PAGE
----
School of Ecosystem and Forest Sciences - Research Publications

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    Riparian tree water use by eucalyptus coolabah in the Lake Eyre Basin
    Payne, EGI ; Costelloe, JF ; Woodrow, IE ; Irvine, EC ; Western, AW ; Herczeg, AL (Conference Organising Committee, 2006)
    The Lake Eyre Basin (LEB) is characterised by enormous stream flow variability, low rainfall, saline groundwater and at times saline surface water; conditions that demand flexible tree water use strategies in the riparian zone. In the lower reaches of the Diamantina River, the water sources and extraction patterns of Eucalyptus coolabah were examined using isotope data from xylem, soil water, groundwater and surface water. Additionally, soil chloride and matric potential data were used to infer zones of water availability for root uptake. It was found that despite their elevated salinity, groundwater and soil water formed a large proportion of the transpiration flux, with little contribution from standing pools of surface water. At two sites located on the dry floodplain, the data indicated E. coolabah relied substantially on groundwater with a salinity exceeding 30,000 mgL-1Cl. However, some dilution with fresher soil water was evident at most sites, highlighting the importance of flooding in replenishing soil water. Water extraction primarily occurred in the unsaturated zone where a compromise between salinity and source reliability was required. However, E. coolabah was found to have higher salinity tolerances than previously reported for Eucalyptus species.
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    Alf Leslie: the skeptical forest economist
    Leslie, Alfred John (Ian Ferguson, 2006)
    This book reflects a critical review and synthesis of economic and related literature pertaining to forestry and forest management by a long-time forester, teacher of forest economics, UN administrator, and forest policy advisor and consultant to many governments, agencies and companies. To quote the author 'After playing around in the field of forest economics for the best part of sixty years, I wanted to sort out my ideas on the subject'.
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    Extraordinary drought of 2003 overrules ozone impact on adult beech trees (Fagus sylvatica)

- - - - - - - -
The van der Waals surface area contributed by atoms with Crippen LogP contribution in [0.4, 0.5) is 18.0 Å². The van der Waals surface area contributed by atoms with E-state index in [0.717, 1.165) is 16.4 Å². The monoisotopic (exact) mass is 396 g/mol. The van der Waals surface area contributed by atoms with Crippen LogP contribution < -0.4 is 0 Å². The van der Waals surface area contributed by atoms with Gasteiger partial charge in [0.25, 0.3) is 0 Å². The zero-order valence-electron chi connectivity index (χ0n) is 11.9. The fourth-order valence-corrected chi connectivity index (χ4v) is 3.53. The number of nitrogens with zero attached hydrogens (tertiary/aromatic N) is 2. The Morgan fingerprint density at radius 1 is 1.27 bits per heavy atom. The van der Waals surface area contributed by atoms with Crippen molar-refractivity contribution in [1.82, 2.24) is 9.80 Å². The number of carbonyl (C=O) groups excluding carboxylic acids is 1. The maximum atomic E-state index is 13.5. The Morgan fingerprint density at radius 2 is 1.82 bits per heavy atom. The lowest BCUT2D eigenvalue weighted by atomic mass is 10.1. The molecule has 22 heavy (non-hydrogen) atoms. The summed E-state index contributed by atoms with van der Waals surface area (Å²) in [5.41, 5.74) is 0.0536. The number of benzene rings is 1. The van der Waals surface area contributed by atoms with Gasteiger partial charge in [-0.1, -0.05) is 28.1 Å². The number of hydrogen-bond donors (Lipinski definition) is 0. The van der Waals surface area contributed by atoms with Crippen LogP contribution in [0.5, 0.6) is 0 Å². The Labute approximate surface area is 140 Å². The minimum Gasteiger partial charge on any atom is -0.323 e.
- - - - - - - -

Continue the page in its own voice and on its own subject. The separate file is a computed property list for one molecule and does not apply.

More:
Werner, H. ; Wipfler, P. ; Pretzsch, H. ; Tausz, M. ; Matyssek, R. ; Löw, M. ; Herbinger, K. ; Nunn, A. J. ; Häberle, K.-H. ; Leuchner, M. ; Heerdt, C. (Springer, 2006)
    The extraordinary drought during the summer of 2003 in Central Europe allowed to examine responses of adult beech trees (Fagus sylvatica) to co-occurring stress by soil moisture deficit and elevated O3 levels under forest conditions in southern Germany. The study comprised tree exposure to the ambient O3 regime at the site and to a twice-ambient O3 regime as released into the canopy through a free-air O3 fumigation system. Annual courses of photosynthesis (Amax), stomatal conductance (gs), electron transport rate (ETR) and chlorophyll levels were compared between 2003 and 2004, the latter year representing the humid long-term climate at the site. ETR, Amax and gs were lowered during 2003 by drought rather than ozone, whereas chlorophyll levels did not differ between the years. Radial stem increment was reduced in 2003 by drought but fully recovered during the subsequent, humid year. Comparison of AOT40, an O3 exposure-based risk index of O3 stress, and cumulative ozone uptake (COU) yielded a linear relationship throughout humid growth conditions, but a changing slope during 2003. Our findings support the hypothesis that drought protects plants from O3 injury by stomatal closure, which restricts O3 influx into leaves and decouples COU from high external ozone levels. High AOT40 erroneously suggested high O3 risk under drought. Enhanced ozone levels did not aggravate drought effects in leaves and stem.
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    Quantifying uncertainty from large-scale model predictions of forest carbon dynamics
    MIEHLE, PETER ; LIVESLEY, STEPHEN ; LI, CHANGSHENG ; FEIKEMA, PAUL ; ADAMS, MARK ; ARNDT, STEFAN ( 2006)
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